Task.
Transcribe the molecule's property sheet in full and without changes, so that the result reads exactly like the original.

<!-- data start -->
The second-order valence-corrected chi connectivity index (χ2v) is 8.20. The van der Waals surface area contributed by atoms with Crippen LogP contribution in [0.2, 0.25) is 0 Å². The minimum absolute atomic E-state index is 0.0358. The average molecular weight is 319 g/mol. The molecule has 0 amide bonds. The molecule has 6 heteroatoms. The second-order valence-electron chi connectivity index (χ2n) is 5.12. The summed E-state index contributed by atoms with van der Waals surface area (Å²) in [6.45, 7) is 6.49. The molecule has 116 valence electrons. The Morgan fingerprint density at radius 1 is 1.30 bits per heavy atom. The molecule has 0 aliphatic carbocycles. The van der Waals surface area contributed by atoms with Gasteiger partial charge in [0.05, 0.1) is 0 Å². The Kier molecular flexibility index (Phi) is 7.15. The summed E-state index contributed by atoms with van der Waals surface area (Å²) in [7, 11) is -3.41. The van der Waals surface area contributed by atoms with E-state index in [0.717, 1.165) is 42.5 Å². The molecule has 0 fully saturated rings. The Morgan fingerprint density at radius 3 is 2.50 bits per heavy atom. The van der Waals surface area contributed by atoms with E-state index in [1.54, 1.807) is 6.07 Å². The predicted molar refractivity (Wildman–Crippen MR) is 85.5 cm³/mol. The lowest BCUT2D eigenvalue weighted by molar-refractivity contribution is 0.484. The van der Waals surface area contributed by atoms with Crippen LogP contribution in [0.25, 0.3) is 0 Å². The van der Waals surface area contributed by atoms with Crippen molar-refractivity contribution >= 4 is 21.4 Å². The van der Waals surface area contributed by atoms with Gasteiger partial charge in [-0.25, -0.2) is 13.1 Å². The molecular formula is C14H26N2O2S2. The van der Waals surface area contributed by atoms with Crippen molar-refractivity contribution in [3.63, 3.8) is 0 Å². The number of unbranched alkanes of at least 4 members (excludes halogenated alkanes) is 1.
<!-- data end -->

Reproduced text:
The second-order valence-corrected chi connectivity index (χ2v) is 8.20. The van der Waals surface area contributed by atoms with Crippen LogP contribution in [0.2, 0.25) is 0 Å². The minimum absolute atomic E-state index is 0.0358. The average molecular weight is 319 g/mol. The molecule has 0 amide bonds. The molecule has 6 heteroatoms. The second-order valence-electron chi connectivity index (χ2n) is 5.12. The summed E-state index contributed by atoms with van der Waals surface area (Å²) in [6.45, 7) is 6.49. The molecule has 116 valence electrons. The Morgan fingerprint density at radius 1 is 1.30 bits per heavy atom. The molecule has 0 aliphatic carbocycles. The van der Waals surface area contributed by atoms with Gasteiger partial charge in [0.05, 0.1) is 0 Å². The Kier molecular flexibility index (Phi) is 7.15. The summed E-state index contributed by atoms with van der Waals surface area (Å²) in [7, 11) is -3.41. The van der Waals surface area contributed by atoms with E-state index in [0.717, 1.165) is 42.5 Å². The molecule has 0 fully saturated rings. The Morgan fingerprint density at radius 3 is 2.50 bits per heavy atom. The van der Waals surface area contributed by atoms with E-state index in [1.54, 1.807) is 6.07 Å². The predicted molar refractivity (Wildman–Crippen MR) is 85.5 cm³/mol. The lowest BCUT2D eigenvalue weighted by molar-refractivity contribution is 0.484. The van der Waals surface area contributed by atoms with Crippen LogP contribution in [0.25, 0.3) is 0 Å². The van der Waals surface area contributed by atoms with Crippen molar-refractivity contribution >= 4 is 21.4 Å². The van der Waals surface area contributed by atoms with Gasteiger partial charge in [-0.25, -0.2) is 13.1 Å². The molecular formula is C14H26N2O2S2. The van der Waals surface area contributed by atoms with Crippen molar-refractivity contribution in [3.63, 3.8) is 0 Å². The number of unbranched alkanes of at least 4 members (excludes halogenated alkanes) is 1.